Fall 2017


PSP 789 - 1 : Psychoanalysis and Contemporary Political Philosophy
Noelle McAfee
Mondays 2:00-5:00PM, Bowden Hall 216

Taking up the “political unconscious,” this seminar will focus first on Freud’s most relevant texts and then move into trajectories of psychoanalysis since Freud and the various ways that psychoanalytic theory has been deployed in 20thcentury and contemporary social and political thought.

Tentatively, we will proceed as follows:

  • two weeks on key Freudian texts such as “the unconscious,” “on narcissism,” “mourning and melancholoia,” “group psychology,” “beyond the pleasure principle” and excerpts from late texts such as Civilization and Its Discontents
  • two weeks on post-Freud psychoanalytic schools, e.g. ego psychology, British object relations theory, relational schools, with special attention to the work of Klein, Fairborn, and Winnicott
  • two weeks on the uses of psychoanalytic theory in three generations of the Frankfurt School
  • two weeks on Lacan, Althusser, and Zizek on the imaginary, the mirror stage, ideology, and the symbolic
  • one week on race and ethnicity, via the work of Fanon and Volkan
  • one week on sexuality contra Lacan, via Irigaray and Cixous
  • one week on Andrë Green and Kristeva on the French reception of Freudian object-relations theory
  • one week on Deleuze & Guattari and maybe also Lyotard on desire and politics
  • one week on Castoriadis and the radical imaginary (plus Drucilla Cornell on autonomy reimagined)
  • one week on Laplanche’s social psychoanalytic theory
  • last week on Derrida, politics and the fear of breakdown

Students will likely be called on to give frequent presentations overviewing the readings plus they will, of course, write a final seminar paper.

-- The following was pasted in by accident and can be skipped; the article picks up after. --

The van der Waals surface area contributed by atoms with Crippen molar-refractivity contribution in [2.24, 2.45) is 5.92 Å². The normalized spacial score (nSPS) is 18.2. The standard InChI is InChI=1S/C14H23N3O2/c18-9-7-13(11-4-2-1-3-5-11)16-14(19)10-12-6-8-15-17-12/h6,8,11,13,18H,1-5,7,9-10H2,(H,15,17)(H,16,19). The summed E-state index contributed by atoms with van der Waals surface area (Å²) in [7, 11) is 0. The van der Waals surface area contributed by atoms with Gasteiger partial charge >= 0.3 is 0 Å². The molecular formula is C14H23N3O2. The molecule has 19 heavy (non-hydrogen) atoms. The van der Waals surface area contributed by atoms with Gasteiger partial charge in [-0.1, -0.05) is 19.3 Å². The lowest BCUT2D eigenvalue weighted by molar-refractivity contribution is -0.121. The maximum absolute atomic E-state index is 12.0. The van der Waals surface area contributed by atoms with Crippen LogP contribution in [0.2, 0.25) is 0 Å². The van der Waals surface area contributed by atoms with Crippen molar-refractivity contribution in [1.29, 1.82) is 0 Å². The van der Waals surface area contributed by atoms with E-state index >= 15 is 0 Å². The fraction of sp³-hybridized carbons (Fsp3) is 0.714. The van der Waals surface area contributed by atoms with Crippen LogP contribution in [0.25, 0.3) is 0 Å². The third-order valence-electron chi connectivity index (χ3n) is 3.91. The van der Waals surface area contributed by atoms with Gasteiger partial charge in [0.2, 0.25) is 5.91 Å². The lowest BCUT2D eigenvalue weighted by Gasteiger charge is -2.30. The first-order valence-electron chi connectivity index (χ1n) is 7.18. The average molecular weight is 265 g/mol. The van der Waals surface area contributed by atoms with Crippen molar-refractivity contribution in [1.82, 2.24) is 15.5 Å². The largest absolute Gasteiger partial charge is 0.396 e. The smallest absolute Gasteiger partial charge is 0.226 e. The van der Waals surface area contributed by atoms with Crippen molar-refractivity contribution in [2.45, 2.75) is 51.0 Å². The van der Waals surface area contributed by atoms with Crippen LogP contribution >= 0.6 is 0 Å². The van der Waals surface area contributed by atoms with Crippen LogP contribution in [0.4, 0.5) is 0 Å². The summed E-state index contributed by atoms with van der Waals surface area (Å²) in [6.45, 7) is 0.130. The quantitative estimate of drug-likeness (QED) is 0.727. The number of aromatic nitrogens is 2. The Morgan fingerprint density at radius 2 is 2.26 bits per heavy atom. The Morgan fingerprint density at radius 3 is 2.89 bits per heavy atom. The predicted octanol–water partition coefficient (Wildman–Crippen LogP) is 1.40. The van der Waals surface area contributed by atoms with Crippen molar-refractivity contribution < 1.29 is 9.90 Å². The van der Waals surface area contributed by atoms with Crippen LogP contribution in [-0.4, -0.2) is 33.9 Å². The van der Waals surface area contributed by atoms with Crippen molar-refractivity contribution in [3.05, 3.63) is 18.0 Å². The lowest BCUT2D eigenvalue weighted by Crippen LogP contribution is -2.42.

Cross-listed with PHIL 789


PSP 789 - 2: Primal Scenes: Literature and Psychoanalysis
Elissa Marder
Tuesdays 1:00-4:00PM

Content: In this course, we shall examine how psychoanalysis both establishes and challenges the boundaries of the human. Beginning with a close reading of Freud’s The Interpretation of Dreams, we shall explore how Freud’s derives the specificity of the human unconscious (via the complex operations of the dream-work) by turning to literary language, theatrical spaces and events, and technological operations. Throughout the course, we will focus on the Freudian conception of the ‘primal scene’ as a way of examining how psychoanalytic theory challenges traditional conceptions of temporality, repetition, sexuality and desire, writing, mourning, cruelty, and the status of the historical event.

Texts may include: The Interpretation of Dreams (Freud); Freud’s case histories (including ‘Dora,’ ‘The Wolf-Man’, ‘The Rat-Man,’ ‘Little Hans’, and ‘Schreber’) Phèdre (Racine); Le Ravissment de Lol V. Stein (Duras); Moderato cantabile (Duras); La Chambre claire (Barthes); Selections from: Combray and A l’ombre des jeunes filles en fleurs (Proust); La Bête humaine (Zola); To the Lighthouse (Woolf) Muriel (dir. Alain Resnais).  Additional readings may include works by: Jacques Derrida, Gilles Deleuze, Avital Ronell, Samuel Weber, Nicolas Abraham and Maria Torok, Hélène Cixous, & Sarah Kofman.

Cross-listed with FREN 775, CPLT 751